http://www.orchidsafari.org/rotor/phalwater.html


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RE: Over watering or under watering?

Jerry ~ that is quite a paper. It challenges most of the Phal watering instructions given by reputedly reliable sources.

So that I can continue to mull it all over, please help me with some questions about the Cornell experiment:

~ What medium was used in the Osmunda pots? -or does Osmunda expand, when wet, to fill the pot? Though I know that Osmunda was once a medium of choice, it is not a common (or economical) offering, today, at orchid supply sources.

~ The Cornell paper specifies that the test applies to Phals grown "under greenhouse conditions." Do you know of any discussion regarding the implications of the Cornell results for home "windowsill" or artificial light growers?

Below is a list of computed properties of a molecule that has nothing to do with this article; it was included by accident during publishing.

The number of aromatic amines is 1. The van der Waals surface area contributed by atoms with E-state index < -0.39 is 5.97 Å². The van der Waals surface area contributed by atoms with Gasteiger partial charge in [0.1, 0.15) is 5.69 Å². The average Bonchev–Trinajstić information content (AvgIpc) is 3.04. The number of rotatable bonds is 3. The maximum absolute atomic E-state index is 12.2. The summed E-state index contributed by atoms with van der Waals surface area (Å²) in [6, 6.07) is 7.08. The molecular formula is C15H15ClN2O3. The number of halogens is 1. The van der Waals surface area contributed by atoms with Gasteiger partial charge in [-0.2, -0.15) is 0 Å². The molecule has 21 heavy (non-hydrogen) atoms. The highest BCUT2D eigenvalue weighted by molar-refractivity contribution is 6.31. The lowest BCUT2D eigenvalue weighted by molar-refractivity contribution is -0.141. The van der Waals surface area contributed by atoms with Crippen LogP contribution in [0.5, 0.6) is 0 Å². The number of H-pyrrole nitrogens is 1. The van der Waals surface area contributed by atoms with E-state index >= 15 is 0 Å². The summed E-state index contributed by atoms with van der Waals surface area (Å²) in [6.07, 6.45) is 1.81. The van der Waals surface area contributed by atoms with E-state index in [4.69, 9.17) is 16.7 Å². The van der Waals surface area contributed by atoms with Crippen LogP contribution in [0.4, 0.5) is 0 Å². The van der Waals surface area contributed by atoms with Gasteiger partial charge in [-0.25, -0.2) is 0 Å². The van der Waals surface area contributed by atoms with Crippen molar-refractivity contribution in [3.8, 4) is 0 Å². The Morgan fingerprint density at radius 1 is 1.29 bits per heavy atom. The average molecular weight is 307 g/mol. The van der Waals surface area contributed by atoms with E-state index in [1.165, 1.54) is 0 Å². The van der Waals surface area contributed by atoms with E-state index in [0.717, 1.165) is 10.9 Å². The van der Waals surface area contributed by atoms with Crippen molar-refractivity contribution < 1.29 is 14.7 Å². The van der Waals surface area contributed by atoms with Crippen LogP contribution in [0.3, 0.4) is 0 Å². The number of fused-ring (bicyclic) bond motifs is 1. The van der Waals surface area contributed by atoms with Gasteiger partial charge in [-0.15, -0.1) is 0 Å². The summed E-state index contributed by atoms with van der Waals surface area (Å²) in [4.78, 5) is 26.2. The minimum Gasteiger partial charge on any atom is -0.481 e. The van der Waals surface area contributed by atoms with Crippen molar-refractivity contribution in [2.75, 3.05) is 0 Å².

Thank you for posting the link to this fascinating study. (I've found excellent information at Orchid Safari in the past). I'd like to understand the Cornell conditions and results better; if you can help me, I'd appreciate it.

Sweetcicely


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RE: Over watering or under watering?

Jerry, I'd like to hear more about your theory that you can't overwater phals. Could you expand on this a little? Especially, are there any limits, as eg low light conditions, old medium, etc etc?

And I shared Cicely's interest in the "greenhouse" conditions of the experiment as well as in the medium used. I also have one other question:

The watering except for Group 1 was with 1 pint of water, which I believe is less than a plant would get put into a sink with water running thru. It is certainly less than it would get when leached. Do you think the same results would hold true if the waterings were more copious?